gift of the gab

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gift of the gab (usually uncountable, plural gifts of the gab)

  1. (idiomatic) The ability to talk readily, glibly, and convincingly, especially on trivial matters and small talk.
    • 1839, Charles Dickens, chapter 43, in Oliver Twist:
      "Ay, that he shall," replied Fagin, "and we'll have a big-wig, Charley: one that's got the greatest gift of the gab: to carry on his defence; and he shall make a speech for himself too, if he likes."
    • 1915, John Buchan, chapter 4, in The Thirty-Nine Steps:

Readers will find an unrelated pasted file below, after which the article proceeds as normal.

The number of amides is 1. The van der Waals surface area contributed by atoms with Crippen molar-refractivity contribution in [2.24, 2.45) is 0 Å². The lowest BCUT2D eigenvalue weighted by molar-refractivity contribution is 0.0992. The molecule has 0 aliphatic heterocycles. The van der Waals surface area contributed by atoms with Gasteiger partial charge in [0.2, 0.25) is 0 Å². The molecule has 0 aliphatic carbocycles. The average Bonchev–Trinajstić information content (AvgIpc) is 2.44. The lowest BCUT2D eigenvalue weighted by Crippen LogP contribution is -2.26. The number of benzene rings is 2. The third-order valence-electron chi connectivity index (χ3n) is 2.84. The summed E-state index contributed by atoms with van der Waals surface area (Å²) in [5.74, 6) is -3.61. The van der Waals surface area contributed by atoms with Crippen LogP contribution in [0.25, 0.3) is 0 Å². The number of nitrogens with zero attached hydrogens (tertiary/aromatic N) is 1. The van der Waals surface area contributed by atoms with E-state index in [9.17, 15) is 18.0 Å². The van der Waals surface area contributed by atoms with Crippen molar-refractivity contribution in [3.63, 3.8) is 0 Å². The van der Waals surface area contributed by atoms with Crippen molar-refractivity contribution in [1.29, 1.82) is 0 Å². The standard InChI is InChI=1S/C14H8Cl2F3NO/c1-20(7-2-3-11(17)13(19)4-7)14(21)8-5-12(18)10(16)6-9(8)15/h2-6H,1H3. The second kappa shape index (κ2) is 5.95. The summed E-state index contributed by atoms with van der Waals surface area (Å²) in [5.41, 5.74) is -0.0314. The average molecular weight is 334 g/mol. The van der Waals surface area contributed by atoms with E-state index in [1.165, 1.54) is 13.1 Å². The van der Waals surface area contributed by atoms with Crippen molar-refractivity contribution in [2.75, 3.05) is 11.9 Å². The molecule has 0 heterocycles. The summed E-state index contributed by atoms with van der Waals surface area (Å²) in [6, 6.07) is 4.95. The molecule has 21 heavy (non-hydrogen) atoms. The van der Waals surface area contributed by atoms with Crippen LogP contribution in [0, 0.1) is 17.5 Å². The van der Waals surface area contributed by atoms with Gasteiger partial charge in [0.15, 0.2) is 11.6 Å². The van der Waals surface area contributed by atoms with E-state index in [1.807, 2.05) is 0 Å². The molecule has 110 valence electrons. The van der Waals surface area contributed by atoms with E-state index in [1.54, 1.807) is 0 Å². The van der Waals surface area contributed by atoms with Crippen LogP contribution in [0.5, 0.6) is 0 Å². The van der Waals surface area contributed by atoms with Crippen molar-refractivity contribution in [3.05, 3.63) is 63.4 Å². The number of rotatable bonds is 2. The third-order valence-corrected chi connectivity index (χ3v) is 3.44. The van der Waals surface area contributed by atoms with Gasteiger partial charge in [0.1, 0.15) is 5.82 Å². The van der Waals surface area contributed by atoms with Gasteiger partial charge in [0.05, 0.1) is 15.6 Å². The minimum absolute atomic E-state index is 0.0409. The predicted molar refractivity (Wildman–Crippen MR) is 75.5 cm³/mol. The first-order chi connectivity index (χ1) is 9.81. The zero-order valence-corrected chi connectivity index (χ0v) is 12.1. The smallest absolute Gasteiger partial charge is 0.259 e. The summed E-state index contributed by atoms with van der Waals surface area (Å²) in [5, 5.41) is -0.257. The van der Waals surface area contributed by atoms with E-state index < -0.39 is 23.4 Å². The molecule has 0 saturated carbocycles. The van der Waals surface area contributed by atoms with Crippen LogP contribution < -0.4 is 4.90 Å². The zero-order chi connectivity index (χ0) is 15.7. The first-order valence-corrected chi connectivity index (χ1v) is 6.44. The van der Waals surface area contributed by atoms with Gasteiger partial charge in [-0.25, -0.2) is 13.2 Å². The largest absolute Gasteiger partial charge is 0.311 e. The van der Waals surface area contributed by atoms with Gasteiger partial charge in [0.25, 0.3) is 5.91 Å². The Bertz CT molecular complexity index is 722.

I had meant to speak for ten minutes and must now go on for forty, and, though I've been racking my brains for three hours to think of something, I simply cannot last the course. Now you've got to be a good chap and help me. You're a Free Trader and can tell our people what a wash-out Protection is in the Colonies. All you fellows have the gift of the gab.
    • 2014 September 8, Michael White, “Roll up, roll up! The Amazing Salmond will show a Scotland you won't believe”, in The Guardian[1]:
      He is a political chameleon, as charming to business leaders he met privately in Aberdeen on Friday night as he has been inspiring to distressed and desperate Labour defectors in Glasgow and beyond. The ex-oil economist can do it all because he has the gift of the gab and used to be a leftwing tearaway, expelled from the SNP ranks in stuffier times.


See also[edit]